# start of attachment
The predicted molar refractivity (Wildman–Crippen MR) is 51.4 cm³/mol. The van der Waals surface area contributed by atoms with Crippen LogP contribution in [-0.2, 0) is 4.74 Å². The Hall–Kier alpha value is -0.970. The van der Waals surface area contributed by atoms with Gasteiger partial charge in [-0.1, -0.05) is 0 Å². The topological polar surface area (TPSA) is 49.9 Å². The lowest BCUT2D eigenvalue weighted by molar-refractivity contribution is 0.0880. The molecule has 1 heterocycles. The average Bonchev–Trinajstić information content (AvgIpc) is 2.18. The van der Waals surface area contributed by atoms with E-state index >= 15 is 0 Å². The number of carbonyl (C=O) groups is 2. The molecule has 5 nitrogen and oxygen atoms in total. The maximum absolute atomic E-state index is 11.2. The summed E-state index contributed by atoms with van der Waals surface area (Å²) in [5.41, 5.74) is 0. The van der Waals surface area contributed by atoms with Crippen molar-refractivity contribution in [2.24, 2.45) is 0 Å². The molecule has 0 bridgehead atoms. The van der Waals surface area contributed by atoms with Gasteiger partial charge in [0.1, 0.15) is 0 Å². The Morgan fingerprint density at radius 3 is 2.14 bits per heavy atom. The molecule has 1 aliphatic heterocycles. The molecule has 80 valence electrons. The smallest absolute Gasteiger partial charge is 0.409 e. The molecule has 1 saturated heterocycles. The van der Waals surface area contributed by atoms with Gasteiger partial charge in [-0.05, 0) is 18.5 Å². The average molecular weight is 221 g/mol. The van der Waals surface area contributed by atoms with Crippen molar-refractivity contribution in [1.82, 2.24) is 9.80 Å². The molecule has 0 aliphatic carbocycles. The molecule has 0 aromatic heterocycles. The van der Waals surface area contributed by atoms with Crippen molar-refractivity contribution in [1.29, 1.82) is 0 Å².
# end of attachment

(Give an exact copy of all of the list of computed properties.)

The predicted molar refractivity (Wildman–Crippen MR) is 51.4 cm³/mol. The van der Waals surface area contributed by atoms with Crippen LogP contribution in [-0.2, 0) is 4.74 Å². The Hall–Kier alpha value is -0.970. The van der Waals surface area contributed by atoms with Gasteiger partial charge in [-0.1, -0.05) is 0 Å². The topological polar surface area (TPSA) is 49.9 Å². The lowest BCUT2D eigenvalue weighted by molar-refractivity contribution is 0.0880. The molecule has 1 heterocycles. The average Bonchev–Trinajstić information content (AvgIpc) is 2.18. The van der Waals surface area contributed by atoms with E-state index >= 15 is 0 Å². The number of carbonyl (C=O) groups is 2. The molecule has 5 nitrogen and oxygen atoms in total. The maximum absolute atomic E-state index is 11.2. The summed E-state index contributed by atoms with van der Waals surface area (Å²) in [5.41, 5.74) is 0. The van der Waals surface area contributed by atoms with Crippen molar-refractivity contribution in [2.24, 2.45) is 0 Å². The molecule has 0 bridgehead atoms. The van der Waals surface area contributed by atoms with Gasteiger partial charge in [0.1, 0.15) is 0 Å². The Morgan fingerprint density at radius 3 is 2.14 bits per heavy atom. The molecule has 1 aliphatic heterocycles. The molecule has 80 valence electrons. The smallest absolute Gasteiger partial charge is 0.409 e. The molecule has 1 saturated heterocycles. The van der Waals surface area contributed by atoms with Gasteiger partial charge in [-0.05, 0) is 18.5 Å². The average molecular weight is 221 g/mol. The van der Waals surface area contributed by atoms with Crippen molar-refractivity contribution in [1.82, 2.24) is 9.80 Å². The molecule has 0 aliphatic carbocycles. The molecule has 0 aromatic heterocycles. The van der Waals surface area contributed by atoms with Crippen molar-refractivity contribution in [1.29, 1.82) is 0 Å².